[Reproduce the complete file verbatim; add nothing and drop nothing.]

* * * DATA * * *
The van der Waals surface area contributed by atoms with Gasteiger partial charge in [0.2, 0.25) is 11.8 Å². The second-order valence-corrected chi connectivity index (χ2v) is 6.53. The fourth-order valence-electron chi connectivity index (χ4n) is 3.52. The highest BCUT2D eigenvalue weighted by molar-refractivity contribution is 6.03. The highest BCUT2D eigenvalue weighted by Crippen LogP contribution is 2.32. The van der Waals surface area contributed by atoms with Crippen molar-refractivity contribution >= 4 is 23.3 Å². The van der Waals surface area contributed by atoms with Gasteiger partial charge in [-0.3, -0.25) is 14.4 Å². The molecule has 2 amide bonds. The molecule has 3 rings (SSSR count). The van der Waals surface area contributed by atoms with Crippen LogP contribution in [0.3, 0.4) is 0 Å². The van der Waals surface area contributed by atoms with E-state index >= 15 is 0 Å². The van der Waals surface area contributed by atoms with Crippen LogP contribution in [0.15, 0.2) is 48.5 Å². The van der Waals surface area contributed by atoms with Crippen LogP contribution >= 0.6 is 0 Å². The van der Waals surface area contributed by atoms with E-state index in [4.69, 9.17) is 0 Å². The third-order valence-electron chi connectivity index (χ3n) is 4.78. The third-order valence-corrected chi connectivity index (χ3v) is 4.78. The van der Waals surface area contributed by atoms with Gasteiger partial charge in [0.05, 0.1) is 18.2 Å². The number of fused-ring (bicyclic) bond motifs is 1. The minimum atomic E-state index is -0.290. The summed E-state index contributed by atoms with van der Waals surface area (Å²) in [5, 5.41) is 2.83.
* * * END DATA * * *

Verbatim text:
The van der Waals surface area contributed by atoms with Gasteiger partial charge in [0.2, 0.25) is 11.8 Å². The second-order valence-corrected chi connectivity index (χ2v) is 6.53. The fourth-order valence-electron chi connectivity index (χ4n) is 3.52. The highest BCUT2D eigenvalue weighted by molar-refractivity contribution is 6.03. The highest BCUT2D eigenvalue weighted by Crippen LogP contribution is 2.32. The van der Waals surface area contributed by atoms with Crippen molar-refractivity contribution >= 4 is 23.3 Å². The van der Waals surface area contributed by atoms with Gasteiger partial charge in [-0.3, -0.25) is 14.4 Å². The molecule has 2 amide bonds. The molecule has 3 rings (SSSR count). The van der Waals surface area contributed by atoms with Crippen LogP contribution in [0.3, 0.4) is 0 Å². The van der Waals surface area contributed by atoms with E-state index >= 15 is 0 Å². The van der Waals surface area contributed by atoms with Crippen LogP contribution in [0.15, 0.2) is 48.5 Å². The van der Waals surface area contributed by atoms with Crippen LogP contribution >= 0.6 is 0 Å². The van der Waals surface area contributed by atoms with E-state index in [4.69, 9.17) is 0 Å². The third-order valence-electron chi connectivity index (χ3n) is 4.78. The third-order valence-corrected chi connectivity index (χ3v) is 4.78. The van der Waals surface area contributed by atoms with Gasteiger partial charge in [0.05, 0.1) is 18.2 Å². The number of fused-ring (bicyclic) bond motifs is 1. The minimum atomic E-state index is -0.290. The summed E-state index contributed by atoms with van der Waals surface area (Å²) in [5, 5.41) is 2.83.